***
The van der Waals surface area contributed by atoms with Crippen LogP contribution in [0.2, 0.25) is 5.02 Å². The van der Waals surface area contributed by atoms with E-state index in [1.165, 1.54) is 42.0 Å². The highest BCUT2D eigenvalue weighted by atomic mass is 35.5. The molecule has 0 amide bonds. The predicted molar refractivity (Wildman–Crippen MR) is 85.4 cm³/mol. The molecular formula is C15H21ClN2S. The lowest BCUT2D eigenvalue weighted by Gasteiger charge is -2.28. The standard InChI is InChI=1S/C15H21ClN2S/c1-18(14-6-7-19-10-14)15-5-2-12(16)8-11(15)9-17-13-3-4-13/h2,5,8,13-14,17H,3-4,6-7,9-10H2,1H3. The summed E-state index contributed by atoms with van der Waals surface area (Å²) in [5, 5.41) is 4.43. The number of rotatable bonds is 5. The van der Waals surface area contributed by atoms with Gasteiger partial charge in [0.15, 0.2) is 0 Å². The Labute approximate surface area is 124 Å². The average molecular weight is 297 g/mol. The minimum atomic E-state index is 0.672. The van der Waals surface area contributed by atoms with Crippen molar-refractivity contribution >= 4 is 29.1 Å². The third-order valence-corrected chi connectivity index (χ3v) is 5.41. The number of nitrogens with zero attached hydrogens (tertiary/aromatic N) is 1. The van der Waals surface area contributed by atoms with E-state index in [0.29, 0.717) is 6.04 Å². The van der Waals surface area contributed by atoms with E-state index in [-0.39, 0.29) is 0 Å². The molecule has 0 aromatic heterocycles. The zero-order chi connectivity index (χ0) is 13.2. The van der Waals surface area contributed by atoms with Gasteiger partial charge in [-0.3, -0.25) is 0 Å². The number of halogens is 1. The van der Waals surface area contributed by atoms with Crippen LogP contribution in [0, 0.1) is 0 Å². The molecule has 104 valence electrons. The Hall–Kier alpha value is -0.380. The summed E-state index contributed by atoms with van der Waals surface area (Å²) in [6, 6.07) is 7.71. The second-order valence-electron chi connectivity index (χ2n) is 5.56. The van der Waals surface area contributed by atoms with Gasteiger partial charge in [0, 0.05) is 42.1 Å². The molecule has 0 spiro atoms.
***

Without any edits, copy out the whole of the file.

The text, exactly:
The van der Waals surface area contributed by atoms with Crippen LogP contribution in [0.2, 0.25) is 5.02 Å². The van der Waals surface area contributed by atoms with E-state index in [1.165, 1.54) is 42.0 Å². The highest BCUT2D eigenvalue weighted by atomic mass is 35.5. The molecule has 0 amide bonds. The predicted molar refractivity (Wildman–Crippen MR) is 85.4 cm³/mol. The molecular formula is C15H21ClN2S. The lowest BCUT2D eigenvalue weighted by Gasteiger charge is -2.28. The standard InChI is InChI=1S/C15H21ClN2S/c1-18(14-6-7-19-10-14)15-5-2-12(16)8-11(15)9-17-13-3-4-13/h2,5,8,13-14,17H,3-4,6-7,9-10H2,1H3. The summed E-state index contributed by atoms with van der Waals surface area (Å²) in [5, 5.41) is 4.43. The number of rotatable bonds is 5. The van der Waals surface area contributed by atoms with Gasteiger partial charge in [0.15, 0.2) is 0 Å². The Labute approximate surface area is 124 Å². The average molecular weight is 297 g/mol. The minimum atomic E-state index is 0.672. The van der Waals surface area contributed by atoms with Crippen molar-refractivity contribution >= 4 is 29.1 Å². The third-order valence-corrected chi connectivity index (χ3v) is 5.41. The number of nitrogens with zero attached hydrogens (tertiary/aromatic N) is 1. The van der Waals surface area contributed by atoms with E-state index in [0.29, 0.717) is 6.04 Å². The van der Waals surface area contributed by atoms with E-state index in [-0.39, 0.29) is 0 Å². The molecule has 0 aromatic heterocycles. The zero-order chi connectivity index (χ0) is 13.2. The van der Waals surface area contributed by atoms with Gasteiger partial charge in [-0.3, -0.25) is 0 Å². The number of halogens is 1. The van der Waals surface area contributed by atoms with Crippen LogP contribution in [0, 0.1) is 0 Å². The molecule has 104 valence electrons. The Hall–Kier alpha value is -0.380. The summed E-state index contributed by atoms with van der Waals surface area (Å²) in [6, 6.07) is 7.71. The second-order valence-electron chi connectivity index (χ2n) is 5.56. The van der Waals surface area contributed by atoms with Gasteiger partial charge in [0, 0.05) is 42.1 Å². The molecule has 0 spiro atoms.